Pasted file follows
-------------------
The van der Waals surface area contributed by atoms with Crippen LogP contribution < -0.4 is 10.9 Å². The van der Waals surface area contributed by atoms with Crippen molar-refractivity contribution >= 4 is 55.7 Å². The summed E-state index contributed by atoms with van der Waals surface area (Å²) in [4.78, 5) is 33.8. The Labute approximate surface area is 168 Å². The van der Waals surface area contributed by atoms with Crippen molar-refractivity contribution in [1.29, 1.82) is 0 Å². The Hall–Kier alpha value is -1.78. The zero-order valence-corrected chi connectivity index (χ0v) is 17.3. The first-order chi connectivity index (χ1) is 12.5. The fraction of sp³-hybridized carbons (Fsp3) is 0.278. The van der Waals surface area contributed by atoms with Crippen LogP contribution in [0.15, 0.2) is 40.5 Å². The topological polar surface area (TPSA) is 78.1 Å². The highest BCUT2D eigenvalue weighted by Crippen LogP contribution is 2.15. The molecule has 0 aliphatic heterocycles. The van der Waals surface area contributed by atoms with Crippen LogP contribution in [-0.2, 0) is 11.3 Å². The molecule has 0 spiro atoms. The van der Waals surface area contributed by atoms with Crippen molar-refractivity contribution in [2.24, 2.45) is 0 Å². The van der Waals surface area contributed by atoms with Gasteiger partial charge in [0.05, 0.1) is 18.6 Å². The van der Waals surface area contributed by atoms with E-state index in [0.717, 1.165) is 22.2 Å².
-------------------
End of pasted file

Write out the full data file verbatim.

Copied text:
The van der Waals surface area contributed by atoms with Crippen LogP contribution < -0.4 is 10.9 Å². The van der Waals surface area contributed by atoms with Crippen molar-refractivity contribution >= 4 is 55.7 Å². The summed E-state index contributed by atoms with van der Waals surface area (Å²) in [4.78, 5) is 33.8. The Labute approximate surface area is 168 Å². The van der Waals surface area contributed by atoms with Crippen molar-refractivity contribution in [1.29, 1.82) is 0 Å². The Hall–Kier alpha value is -1.78. The zero-order valence-corrected chi connectivity index (χ0v) is 17.3. The first-order chi connectivity index (χ1) is 12.5. The fraction of sp³-hybridized carbons (Fsp3) is 0.278. The van der Waals surface area contributed by atoms with Crippen LogP contribution in [0.15, 0.2) is 40.5 Å². The topological polar surface area (TPSA) is 78.1 Å². The highest BCUT2D eigenvalue weighted by Crippen LogP contribution is 2.15. The molecule has 0 aliphatic heterocycles. The van der Waals surface area contributed by atoms with Crippen LogP contribution in [-0.2, 0) is 11.3 Å². The molecule has 0 spiro atoms. The van der Waals surface area contributed by atoms with Crippen molar-refractivity contribution in [2.24, 2.45) is 0 Å². The van der Waals surface area contributed by atoms with Gasteiger partial charge in [0.05, 0.1) is 18.6 Å². The van der Waals surface area contributed by atoms with E-state index in [0.717, 1.165) is 22.2 Å².